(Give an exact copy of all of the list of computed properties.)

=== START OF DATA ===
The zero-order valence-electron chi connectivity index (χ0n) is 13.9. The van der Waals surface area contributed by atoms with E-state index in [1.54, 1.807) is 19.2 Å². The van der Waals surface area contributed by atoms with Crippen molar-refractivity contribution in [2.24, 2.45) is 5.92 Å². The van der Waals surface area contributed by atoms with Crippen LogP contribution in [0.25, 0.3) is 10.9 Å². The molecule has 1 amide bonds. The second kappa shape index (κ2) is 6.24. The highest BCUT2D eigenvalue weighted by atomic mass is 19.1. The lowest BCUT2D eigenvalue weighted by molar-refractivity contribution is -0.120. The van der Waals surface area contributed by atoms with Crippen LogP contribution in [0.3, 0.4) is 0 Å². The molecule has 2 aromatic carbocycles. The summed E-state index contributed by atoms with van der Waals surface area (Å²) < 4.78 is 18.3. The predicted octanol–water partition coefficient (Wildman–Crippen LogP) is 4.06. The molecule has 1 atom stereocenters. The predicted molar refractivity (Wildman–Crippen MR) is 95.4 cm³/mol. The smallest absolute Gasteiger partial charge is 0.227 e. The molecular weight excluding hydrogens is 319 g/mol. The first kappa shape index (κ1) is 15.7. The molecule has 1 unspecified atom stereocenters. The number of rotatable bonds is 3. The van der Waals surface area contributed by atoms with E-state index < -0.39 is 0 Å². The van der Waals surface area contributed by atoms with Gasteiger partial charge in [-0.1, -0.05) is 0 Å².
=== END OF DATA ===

The zero-order valence-electron chi connectivity index (χ0n) is 13.9. The van der Waals surface area contributed by atoms with E-state index in [1.54, 1.807) is 19.2 Å². The van der Waals surface area contributed by atoms with Crippen molar-refractivity contribution in [2.24, 2.45) is 5.92 Å². The van der Waals surface area contributed by atoms with Crippen LogP contribution in [0.25, 0.3) is 10.9 Å². The molecule has 1 amide bonds. The second kappa shape index (κ2) is 6.24. The highest BCUT2D eigenvalue weighted by atomic mass is 19.1. The lowest BCUT2D eigenvalue weighted by molar-refractivity contribution is -0.120. The van der Waals surface area contributed by atoms with Crippen LogP contribution in [0.3, 0.4) is 0 Å². The molecule has 2 aromatic carbocycles. The summed E-state index contributed by atoms with van der Waals surface area (Å²) < 4.78 is 18.3. The predicted octanol–water partition coefficient (Wildman–Crippen LogP) is 4.06. The molecule has 1 atom stereocenters. The predicted molar refractivity (Wildman–Crippen MR) is 95.4 cm³/mol. The smallest absolute Gasteiger partial charge is 0.227 e. The molecular weight excluding hydrogens is 319 g/mol. The first kappa shape index (κ1) is 15.7. The molecule has 1 unspecified atom stereocenters. The number of rotatable bonds is 3. The van der Waals surface area contributed by atoms with E-state index < -0.39 is 0 Å². The van der Waals surface area contributed by atoms with Gasteiger partial charge in [-0.1, -0.05) is 0 Å².